There’s a very cool project starting here at Strange World: Interviews from the Void, where I’ll be interviewing other writers – both published and unpublished – about their writing process. I’m interested in the writing process of other writers. Is writing your full time job? If not, how do you find time to write? Do you write until you reached a word count or finished a scene? Where do you write? How did you start writing? For example, perhaps a writer used to be a server at a restaurant where they worked long hours. After bar closing, the writer stays up until 4am, striving for their word count goal. This is the gritty information I want to hear more about and share with other writers. How did you find the energy to keep going? How did you motivate yourself? With three interviews lined up thus far, I’m excited to share these discussions with other writers. Our first interview will be with horror writer S. P. Carter, discussing his writing process and why the horror genre draws him in. The interview will post next Monday. Be sure to subscribe to Strange World and check it out. [Keep Reading]

The Physicality of Editing

Lots of red pen. That’s what editing looks like. Below is the first few paragraphs of Saturn: Journey to the Core, which one can use as an example for what editing physically looks like. Many of the firsts words I deleted entirely. The first sentence below isn’t in the completed story. I changed the beginning entirely when I was editing. “What do you think of going to Jupiter?” are the first words now in the story, which I wrote in red during the editing process because I didn’t like the original first line. Don’t be afraid to cut entire sentences during the editing process.  If there’s a sentence or a word which isn’t working for the story – or even an entire concept – then it isn’t working.   [Keep Reading]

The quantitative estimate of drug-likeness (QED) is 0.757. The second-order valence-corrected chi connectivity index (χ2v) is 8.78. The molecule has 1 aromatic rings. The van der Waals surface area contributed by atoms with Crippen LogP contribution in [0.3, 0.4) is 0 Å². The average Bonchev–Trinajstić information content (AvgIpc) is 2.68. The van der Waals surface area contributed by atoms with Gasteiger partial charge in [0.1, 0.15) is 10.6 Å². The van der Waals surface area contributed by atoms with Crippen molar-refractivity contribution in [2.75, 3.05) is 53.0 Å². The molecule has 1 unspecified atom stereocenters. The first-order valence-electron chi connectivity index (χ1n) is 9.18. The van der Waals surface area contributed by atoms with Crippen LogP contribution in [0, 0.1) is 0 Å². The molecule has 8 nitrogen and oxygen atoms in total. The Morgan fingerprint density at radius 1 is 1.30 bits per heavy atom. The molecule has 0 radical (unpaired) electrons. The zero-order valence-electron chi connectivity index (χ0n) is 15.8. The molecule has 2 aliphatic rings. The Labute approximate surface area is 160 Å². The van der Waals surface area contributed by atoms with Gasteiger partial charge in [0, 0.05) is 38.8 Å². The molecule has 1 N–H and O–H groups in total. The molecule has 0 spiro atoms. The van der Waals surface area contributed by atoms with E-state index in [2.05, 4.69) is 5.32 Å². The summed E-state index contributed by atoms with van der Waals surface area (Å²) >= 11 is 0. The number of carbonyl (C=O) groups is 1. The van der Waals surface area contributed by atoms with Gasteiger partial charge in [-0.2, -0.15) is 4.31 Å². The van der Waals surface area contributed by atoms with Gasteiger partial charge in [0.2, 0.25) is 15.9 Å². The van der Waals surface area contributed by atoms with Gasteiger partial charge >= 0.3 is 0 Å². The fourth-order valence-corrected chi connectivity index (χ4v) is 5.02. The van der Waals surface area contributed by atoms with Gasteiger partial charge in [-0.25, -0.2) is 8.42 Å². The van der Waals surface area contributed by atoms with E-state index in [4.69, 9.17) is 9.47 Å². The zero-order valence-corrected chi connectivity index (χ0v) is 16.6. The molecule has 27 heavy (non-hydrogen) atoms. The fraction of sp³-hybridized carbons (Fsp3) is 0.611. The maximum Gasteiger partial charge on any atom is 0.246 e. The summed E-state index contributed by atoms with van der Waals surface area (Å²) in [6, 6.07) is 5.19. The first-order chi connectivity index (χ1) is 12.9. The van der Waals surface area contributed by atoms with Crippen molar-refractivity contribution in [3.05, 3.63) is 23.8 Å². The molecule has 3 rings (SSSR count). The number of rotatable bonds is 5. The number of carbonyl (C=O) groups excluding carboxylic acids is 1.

10 Editing Examples – Entry #1

Editing is hard. As writers, we want every word we write to be perfectly used; etched in stone. Sometimes we must break the rock. Below are examples of my edits for my latest short story with brief explanations as to why I made the changes. I hope these examples will be helpful to my fellow writers and readers within the Void.  I must make one exception with the examples below: they apply to a short story, less than 2,500 words. If you’re working on a full-length novel, these examples won’t apply.   #1 They start to walk. EDIT: They started walking. Taking the advice of Chuck Wendig, I read this sentence out loud, and “They start to walk” sounds awful to me. Thus, to make not only a tense change but to improve the writing as well, it was changed to “They started walking.” #2 The world about my jolted. EDIT: The world about me jolted. Watch out for these. I find them all over my work during the editing process. I note this edit here because the original version “The world about my jolted” made it through three version of the story before it was caught. Even though my mind sees “my,” it still read “me.”  #3 I could now see he was a man. EDIT: I saw a man. Short stories require only the essential words. Nothing more. In the original version of this sentence, it contains a lot of extra wording which isn’t essential. The only thing I’m trying to[…] [Keep Reading]